Hey, that’s my calculator!

In a small room inside the Native American Student and Community Center, there is table after table of garbage–and all of it’s for sale.

In a small room inside the Native American Student and Community Center, there is table after table of garbage–and all of it’s for sale.

Thursday was the start of the Campus Public Safety Office’s Lost and Found sale, that special time of year when the safety office unloads all the crap that Portland State students lose throughout the year, including countless umbrellas, flash drives and most disconcertingly, some medical equipment.

This is where your lost items go when they die. Sent to purgatory–only to be resurrected and resold to other students–until they are lost again and resold once more. Such is the circle of life.

The first thing noticeable when entering the sale in the Chief Joseph Room is that PSU students have horrible taste in music. An older man shopping the sale agreed and uttered out loud to no one in particular, “It shows you the poor taste of the students.”

Scattered on the table are CDs by Machine Head and someone called Mix Master Wolf, and a Wombstrecha the Magnificent album that was probably lost by Wombstrecha himself. (Who else would buy a Wombstrecha album?)

Bizarrely, there was also a leather cassette case (do those still exist?), which had inside it carefully organized tapes by Yaz, Depeche Mode, the Pet Shop Boys and New Order. Exactly how old are these lost items?

Not that old, according to Stacy Potter, the Public Safety office specialist who was working the sale. Most of the items had been sitting on the lost and found shelf since the last sale a year and a half ago. What’s frightening is that there was recently a PSU student strutting around campus with a leather tape case full of 1980s euro-trash dance music. If the owner of the case is reading this, you should be ashamed of yourself.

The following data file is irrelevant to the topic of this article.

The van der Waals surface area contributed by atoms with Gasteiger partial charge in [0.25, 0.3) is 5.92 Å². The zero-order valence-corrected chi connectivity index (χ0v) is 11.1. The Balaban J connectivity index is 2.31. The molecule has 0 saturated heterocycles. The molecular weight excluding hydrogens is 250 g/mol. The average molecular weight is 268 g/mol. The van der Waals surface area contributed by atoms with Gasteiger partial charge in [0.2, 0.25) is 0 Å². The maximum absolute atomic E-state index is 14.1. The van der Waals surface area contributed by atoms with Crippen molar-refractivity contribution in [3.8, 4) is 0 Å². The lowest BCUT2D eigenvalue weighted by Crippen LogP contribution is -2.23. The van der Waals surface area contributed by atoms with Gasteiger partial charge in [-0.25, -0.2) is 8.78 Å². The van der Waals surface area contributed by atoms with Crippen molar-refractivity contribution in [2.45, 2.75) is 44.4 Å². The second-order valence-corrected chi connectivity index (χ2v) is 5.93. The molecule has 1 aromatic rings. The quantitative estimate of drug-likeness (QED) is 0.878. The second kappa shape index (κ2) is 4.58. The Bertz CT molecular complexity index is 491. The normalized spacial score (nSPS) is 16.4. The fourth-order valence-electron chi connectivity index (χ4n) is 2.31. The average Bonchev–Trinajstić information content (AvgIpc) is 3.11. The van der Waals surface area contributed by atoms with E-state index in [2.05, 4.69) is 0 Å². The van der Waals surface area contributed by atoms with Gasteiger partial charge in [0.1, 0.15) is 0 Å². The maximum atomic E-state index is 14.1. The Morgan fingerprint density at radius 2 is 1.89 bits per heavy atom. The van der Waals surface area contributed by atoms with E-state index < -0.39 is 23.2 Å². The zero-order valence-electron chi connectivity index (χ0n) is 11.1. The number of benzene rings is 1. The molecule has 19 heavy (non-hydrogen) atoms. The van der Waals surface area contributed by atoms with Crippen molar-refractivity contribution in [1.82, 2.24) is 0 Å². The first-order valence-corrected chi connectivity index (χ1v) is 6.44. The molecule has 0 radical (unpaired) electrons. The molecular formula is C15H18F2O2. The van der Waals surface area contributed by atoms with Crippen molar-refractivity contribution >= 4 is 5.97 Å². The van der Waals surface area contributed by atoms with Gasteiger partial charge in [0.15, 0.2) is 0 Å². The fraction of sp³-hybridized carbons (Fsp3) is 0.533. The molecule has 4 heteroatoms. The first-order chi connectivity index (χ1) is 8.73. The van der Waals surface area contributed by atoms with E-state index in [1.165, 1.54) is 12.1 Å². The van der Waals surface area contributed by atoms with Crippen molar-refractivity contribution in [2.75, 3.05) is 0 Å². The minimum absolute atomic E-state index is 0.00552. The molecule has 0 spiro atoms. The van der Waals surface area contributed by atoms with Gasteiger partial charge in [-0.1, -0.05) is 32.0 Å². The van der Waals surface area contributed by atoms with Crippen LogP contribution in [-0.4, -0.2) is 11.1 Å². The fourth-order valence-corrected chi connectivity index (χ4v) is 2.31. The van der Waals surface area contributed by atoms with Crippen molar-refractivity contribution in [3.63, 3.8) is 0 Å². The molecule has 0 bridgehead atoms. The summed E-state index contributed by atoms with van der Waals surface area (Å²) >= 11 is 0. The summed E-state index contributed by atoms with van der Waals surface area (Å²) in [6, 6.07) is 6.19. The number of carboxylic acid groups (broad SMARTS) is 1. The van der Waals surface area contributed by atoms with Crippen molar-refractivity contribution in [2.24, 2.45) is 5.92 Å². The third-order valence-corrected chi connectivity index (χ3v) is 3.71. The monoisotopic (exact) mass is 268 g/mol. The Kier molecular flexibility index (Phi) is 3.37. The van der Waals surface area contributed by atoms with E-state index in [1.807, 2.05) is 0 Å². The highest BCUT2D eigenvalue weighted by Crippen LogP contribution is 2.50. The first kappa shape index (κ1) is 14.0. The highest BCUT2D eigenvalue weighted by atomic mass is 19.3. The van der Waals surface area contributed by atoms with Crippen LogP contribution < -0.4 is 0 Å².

So what happens if you venture into the sale and see that calculator or umbrella you thought you lost? Well, you’d be shit out of luck. Public Safety doesn’t allow claims on the items. So, Andrew Tung, you know that lunchbox you lost with your name on it? Consider it gone.

Potter said this has never been a problem, but it’s not hard to see how it could be. It would be extremely annoying if you were forced to re-buy a calculator that you had lost when it has your name written prominently on it.

Mulling over the merchandise, it’s easy to start imagining how it all got lost. There’s a box of single roller blades (drunk driving accident), dirty backpacks (hobo attack), and most uncomfortably, a glucose monitor and blind person’s walking stick.

“It makes you kind of wonder how they lost it,” Potter said of the walking stick.

Could it be that there is a blind diabetic lost somewhere on campus or stuck in a bush? If you are missing your walking stick and are reading this, you might want to be more careful next time.

Not all of the items are junk. If you need a scientific calculator or a thumb drive, you can pick one up for a few bucks. But most of the higher-quality items, including a leather jacket and guitar amp, had already been purchased just a few hours after the sale started.

Any unsold items after the sale ends today will be donated to local charities, Potter said, and the money earned will go into the Campus Public Safety account. The sale only happens about once every year, so if you need to get your thrift store fix in between classes, check it out.

Lost an item? Well don’t wait for it to be hawked at next year’s Lost and Found sale. Check out www.lostandfound.pdx.edu for a list of lost items turned into the Campus Public Safety Office.

The Lost and Found sale continues today in the Native American Student and Community Center from 9 a.m. to 3 p.m.